The securities have not been, and will not be, registered with the Colombian National Registry of Securities and Issuers (Registro Nacional de Valores y Emisores) or traded on the Colombian Stock Exchange (Bolsa de Valores de Colombia). Unless so registered, the securities may not be publicly offered in Colombia or traded on the Colombian Stock Exchange. This presentation is for the sole and exclusive use of the addressee and it shall not be interpreted as being addressed to any third party in Colombia or for the use of any third party in Colombia, including any shareholders, managers or employees of the addressee. The investor acknowledges that certain Colombian laws and regulations (including but not limited to foreign exchange and tax regulations) may apply in connection with the investment in the securities and represents that is the sole liable party for full compliance therewith.
The shares have not been registered before the Superintendencia del Mercado de Valores (SVM) and are being placed by means of a private offer. SVM has not reviewed the information provided to the investor. This document is not for public distribution.
The interests in the following securities have not and will not be registered in the National Registry of Securities maintained by the National Banking and Securities Commission, and therefore may not be offered or sold publicly in Mexico. The interests in the following securities may be offered or sold to qualified and institutional investors in Mexico, pursuant to the private placement exemption set forth under Article 8 of the Securities Market Law as part of a private offer.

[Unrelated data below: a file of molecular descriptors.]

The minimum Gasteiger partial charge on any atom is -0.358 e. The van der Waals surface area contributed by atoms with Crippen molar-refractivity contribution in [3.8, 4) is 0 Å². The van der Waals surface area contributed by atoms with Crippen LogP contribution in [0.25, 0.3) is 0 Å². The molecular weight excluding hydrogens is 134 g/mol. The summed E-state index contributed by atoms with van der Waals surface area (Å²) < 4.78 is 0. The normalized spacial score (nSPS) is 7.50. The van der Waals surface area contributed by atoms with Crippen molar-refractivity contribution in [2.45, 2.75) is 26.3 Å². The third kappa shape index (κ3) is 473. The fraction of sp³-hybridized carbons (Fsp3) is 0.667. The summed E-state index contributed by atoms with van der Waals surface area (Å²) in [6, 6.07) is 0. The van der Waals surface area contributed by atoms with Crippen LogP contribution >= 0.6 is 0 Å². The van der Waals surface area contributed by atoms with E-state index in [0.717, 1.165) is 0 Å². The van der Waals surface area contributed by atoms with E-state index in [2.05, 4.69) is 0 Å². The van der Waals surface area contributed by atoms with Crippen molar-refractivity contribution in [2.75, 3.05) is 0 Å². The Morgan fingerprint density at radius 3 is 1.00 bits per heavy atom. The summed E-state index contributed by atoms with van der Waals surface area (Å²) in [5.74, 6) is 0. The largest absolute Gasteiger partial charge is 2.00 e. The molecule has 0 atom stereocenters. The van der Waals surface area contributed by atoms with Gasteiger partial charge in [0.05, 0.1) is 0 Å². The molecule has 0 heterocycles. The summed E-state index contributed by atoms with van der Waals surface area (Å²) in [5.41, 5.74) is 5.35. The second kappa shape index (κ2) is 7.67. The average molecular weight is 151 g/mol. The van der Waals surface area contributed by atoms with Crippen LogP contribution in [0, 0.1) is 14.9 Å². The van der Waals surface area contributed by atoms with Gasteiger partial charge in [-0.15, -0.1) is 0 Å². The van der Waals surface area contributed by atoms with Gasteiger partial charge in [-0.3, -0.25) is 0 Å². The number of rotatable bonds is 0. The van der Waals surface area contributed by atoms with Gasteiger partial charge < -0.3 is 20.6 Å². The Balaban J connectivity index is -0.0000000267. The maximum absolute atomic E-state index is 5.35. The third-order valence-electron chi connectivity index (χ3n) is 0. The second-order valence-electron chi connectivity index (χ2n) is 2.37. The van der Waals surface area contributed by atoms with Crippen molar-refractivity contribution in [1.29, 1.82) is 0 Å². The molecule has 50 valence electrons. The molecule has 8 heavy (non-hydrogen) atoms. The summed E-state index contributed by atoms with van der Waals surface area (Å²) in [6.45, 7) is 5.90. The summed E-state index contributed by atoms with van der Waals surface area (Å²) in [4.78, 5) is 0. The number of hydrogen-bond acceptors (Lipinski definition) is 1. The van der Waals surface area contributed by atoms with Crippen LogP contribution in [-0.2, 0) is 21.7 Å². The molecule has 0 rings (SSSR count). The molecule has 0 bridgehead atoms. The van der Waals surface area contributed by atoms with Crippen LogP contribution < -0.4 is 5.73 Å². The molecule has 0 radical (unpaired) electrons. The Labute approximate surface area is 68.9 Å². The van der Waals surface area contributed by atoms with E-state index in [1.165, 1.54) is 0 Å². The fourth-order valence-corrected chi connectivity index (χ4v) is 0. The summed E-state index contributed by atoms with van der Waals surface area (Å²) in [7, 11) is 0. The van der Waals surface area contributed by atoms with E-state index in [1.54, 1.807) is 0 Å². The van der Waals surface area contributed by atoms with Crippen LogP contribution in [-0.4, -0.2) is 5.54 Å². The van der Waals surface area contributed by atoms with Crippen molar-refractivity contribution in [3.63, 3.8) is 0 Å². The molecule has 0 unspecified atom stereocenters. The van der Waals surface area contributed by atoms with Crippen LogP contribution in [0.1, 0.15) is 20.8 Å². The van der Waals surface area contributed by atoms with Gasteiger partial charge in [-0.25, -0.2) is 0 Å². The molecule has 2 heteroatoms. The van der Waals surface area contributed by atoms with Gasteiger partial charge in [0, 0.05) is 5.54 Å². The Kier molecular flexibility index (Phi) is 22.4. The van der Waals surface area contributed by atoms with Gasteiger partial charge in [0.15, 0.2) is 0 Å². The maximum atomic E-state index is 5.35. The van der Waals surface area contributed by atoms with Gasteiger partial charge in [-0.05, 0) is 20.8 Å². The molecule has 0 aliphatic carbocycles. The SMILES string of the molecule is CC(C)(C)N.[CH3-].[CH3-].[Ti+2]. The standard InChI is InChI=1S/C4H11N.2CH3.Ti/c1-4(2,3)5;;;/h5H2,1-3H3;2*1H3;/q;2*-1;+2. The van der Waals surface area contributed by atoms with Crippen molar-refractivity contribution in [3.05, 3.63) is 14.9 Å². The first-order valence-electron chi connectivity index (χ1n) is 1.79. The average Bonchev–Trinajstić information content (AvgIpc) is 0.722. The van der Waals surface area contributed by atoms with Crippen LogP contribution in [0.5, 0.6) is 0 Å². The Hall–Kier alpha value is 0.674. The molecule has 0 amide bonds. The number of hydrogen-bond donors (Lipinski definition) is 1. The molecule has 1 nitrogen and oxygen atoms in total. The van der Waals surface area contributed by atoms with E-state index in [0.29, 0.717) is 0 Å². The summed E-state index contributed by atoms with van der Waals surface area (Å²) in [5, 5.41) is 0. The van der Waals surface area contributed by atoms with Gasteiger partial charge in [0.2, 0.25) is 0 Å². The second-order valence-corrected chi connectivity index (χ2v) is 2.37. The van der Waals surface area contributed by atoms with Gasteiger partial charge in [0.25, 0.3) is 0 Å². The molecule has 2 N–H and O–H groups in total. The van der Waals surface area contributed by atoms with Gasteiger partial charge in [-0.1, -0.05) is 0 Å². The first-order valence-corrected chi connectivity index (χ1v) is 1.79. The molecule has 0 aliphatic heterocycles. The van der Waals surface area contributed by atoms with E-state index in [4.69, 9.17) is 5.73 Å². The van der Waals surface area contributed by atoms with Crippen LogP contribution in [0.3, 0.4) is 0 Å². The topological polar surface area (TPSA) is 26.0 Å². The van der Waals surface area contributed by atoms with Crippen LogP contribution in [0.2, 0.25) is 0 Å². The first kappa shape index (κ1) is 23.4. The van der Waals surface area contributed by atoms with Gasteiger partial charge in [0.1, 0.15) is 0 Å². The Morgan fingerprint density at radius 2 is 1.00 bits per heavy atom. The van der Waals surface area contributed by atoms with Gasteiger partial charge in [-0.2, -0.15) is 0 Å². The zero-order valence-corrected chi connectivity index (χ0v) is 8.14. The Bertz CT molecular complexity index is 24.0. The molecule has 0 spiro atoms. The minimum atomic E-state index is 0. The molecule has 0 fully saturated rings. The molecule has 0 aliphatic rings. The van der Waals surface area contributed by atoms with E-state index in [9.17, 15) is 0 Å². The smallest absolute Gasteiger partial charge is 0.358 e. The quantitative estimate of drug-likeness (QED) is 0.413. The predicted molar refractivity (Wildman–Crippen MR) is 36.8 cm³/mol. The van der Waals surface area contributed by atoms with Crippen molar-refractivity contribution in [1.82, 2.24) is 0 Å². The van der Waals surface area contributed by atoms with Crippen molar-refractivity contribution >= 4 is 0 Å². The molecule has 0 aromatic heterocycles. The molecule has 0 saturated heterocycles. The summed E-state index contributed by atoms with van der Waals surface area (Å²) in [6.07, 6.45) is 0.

Information on the relevant LATAM funds is available on request. Please contact [email protected]
All information is sourced from Baillie Gifford & Co and is current unless otherwise stated.
The images used are for illustrative purposes only.
YOU MAY ALSO LIKEInsights.Visit Baillie Gifford's Insights page.Why China's cloud is differentWhy cloud computing is developing differently in the world’s most populous nation.Will industrial biotech be the next manufacturing revolution?Industrial biotech companies can already produce synthetic spider silk and plant-based burgers that taste like meat. Future possibilities include timber produced from yeast. In the latest episode of our podcast, Kirsty Gibson tells Malcolm Borthwick why she's fascinated by the opportunities of industrial biotech and its enormous investment potential.The Myth of the Marlboro Man.Fear of missing out on dividend payments has sustained investment in oil and tobacco companies for many years. Now, however, the returns are dwindling. And, as Scott Nisbet explains, the door is opening for investors who see investing with a conscience as being less about avoiding bad companies and more about backing good.